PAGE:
The Theory of Change presented below is a visual diagram that demonstrates how the RSH programme will contribute to a series of changes at four distinct levels through its work at the country and global levels.
Please click through and listen to the interactive Theory of Change. You can read a script of the voice beneath the model.
Script of the voice over
We are going to walk you through the Safeguarding Resource and Support Hub programme Theory of Change.
The theory of change explains how we see change happening in our programme and guides us in designing our activities.
A theory of change is a way for organisations to articulate the long-term change they envision, what needs to change and why. It can be used for strategic planning, monitoring, evaluation and learning.
It is usually expressed as a diagram showing the causal pathways of change (e.g. inputs – interventions – outputs – outcomes – impacts), with an accompanying narrative.
The RSH theory of change outlines change at four distinct levels: Impact, Outcomes, intermediate outcomes and outputs. We will take you through those in turn.
On this page you see the first level of the theory of change. Our values are set out here on the left. The problem we are seeking to address – and which underpins our programme -- is at the bottom. Our impact statement is at the top . Three outcomes (dialogue, capacity and evidence) are in the centre. These outcomes all contribute to the impact level change.
The arrows on the diagram illustrate how each of the outcomes support one another to multiply the impact. For example if you hover over this box you see that evidence stimulates dialogue while at the same time, dialogue builds evidence.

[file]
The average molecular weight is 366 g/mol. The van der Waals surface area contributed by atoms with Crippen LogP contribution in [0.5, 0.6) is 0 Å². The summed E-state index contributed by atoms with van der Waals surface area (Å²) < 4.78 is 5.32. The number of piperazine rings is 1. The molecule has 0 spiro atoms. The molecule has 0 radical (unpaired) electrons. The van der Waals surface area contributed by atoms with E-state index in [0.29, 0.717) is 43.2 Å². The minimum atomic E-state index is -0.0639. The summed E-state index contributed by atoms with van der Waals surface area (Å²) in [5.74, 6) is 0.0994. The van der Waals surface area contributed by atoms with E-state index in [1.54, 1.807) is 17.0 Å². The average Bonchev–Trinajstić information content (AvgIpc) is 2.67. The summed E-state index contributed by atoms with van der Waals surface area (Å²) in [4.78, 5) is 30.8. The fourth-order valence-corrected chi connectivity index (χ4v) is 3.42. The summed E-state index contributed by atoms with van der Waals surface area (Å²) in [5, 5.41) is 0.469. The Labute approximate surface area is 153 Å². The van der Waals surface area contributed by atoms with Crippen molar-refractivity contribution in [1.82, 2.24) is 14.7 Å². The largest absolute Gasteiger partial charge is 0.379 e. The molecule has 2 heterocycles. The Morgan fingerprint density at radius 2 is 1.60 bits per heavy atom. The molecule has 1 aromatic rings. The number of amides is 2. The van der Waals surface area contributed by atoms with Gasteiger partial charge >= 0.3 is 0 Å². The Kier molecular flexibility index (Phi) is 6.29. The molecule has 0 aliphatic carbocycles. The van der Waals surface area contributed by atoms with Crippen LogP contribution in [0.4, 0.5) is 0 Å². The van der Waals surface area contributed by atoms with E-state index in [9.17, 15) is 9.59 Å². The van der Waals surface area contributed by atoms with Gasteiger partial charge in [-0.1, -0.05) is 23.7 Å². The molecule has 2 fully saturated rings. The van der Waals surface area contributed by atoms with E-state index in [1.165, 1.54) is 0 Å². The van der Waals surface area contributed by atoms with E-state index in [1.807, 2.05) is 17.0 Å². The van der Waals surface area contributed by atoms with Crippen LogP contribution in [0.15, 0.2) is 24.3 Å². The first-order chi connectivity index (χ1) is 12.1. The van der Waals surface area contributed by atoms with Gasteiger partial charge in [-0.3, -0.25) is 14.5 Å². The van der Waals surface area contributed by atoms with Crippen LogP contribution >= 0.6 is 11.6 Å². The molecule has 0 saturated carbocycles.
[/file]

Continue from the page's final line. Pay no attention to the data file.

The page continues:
Our values are listed on the left of the diagram.
The programme has identified a number of values which underpin the work we deliver and guide how we behave and interact with others. These values are integral to the theory of change because they influence howthe change pathways interact. By respecting these values we will achieve more meaningful and sustainable impact.
If you hover over the Values in the diagram, you’ll see that they are:
- We strive to Do No Harm
- We recognise intersectionality and are gender-sensitive
- We are committed to education, reflection and action to address racism and to decolonise our development approaches
- We value indigenous and local expertise
- We value contributions from a diverse range of actors
- We respect non-dominant narratives
- We respect survivor voices
- We believe in being responsible and accountable
- We value mutual listening and learning
- We value innovation and change
Next is a description of the problem we are addressing through the RSHub’s intervention. Again you can view by hovering over ‘problem’ in the diagram.
These statements do not cover the challenge of SEAH in the aid sector overall, but instead focus in on the specific problems which the RSH programme is designed to respond to. These include:
- Limited inclusive spaces for shared learning about SEAH in the aid sector and nervousness about sharing information about challenges in addressing SEAH for fear of losing funding
- Lack of contextualised resources and expertise to support less-resourced CSOs to address SEAH capacity gaps and challenges
- A disconnect between requirements for international standards on SEAH to be met and the practical realities of implementing them in challenging local contexts
- A fragmented and limited evidence base, lack of intersectional analysis of SEAH as a form of GBV which is rooted in gender inequality and the abuse of power and privilege.
Both the identification of the problems and the values are central to how we have designed our programme and our intention for delivery.
Now we move on to explore the different levels outlined in the Theory of Change.
The first is the impact level change. This represents the wider changes supported by RSH which combine with other efforts across the aid sector to bring about longer term improvements.
We hope that by the end of the programme we will have contributed to :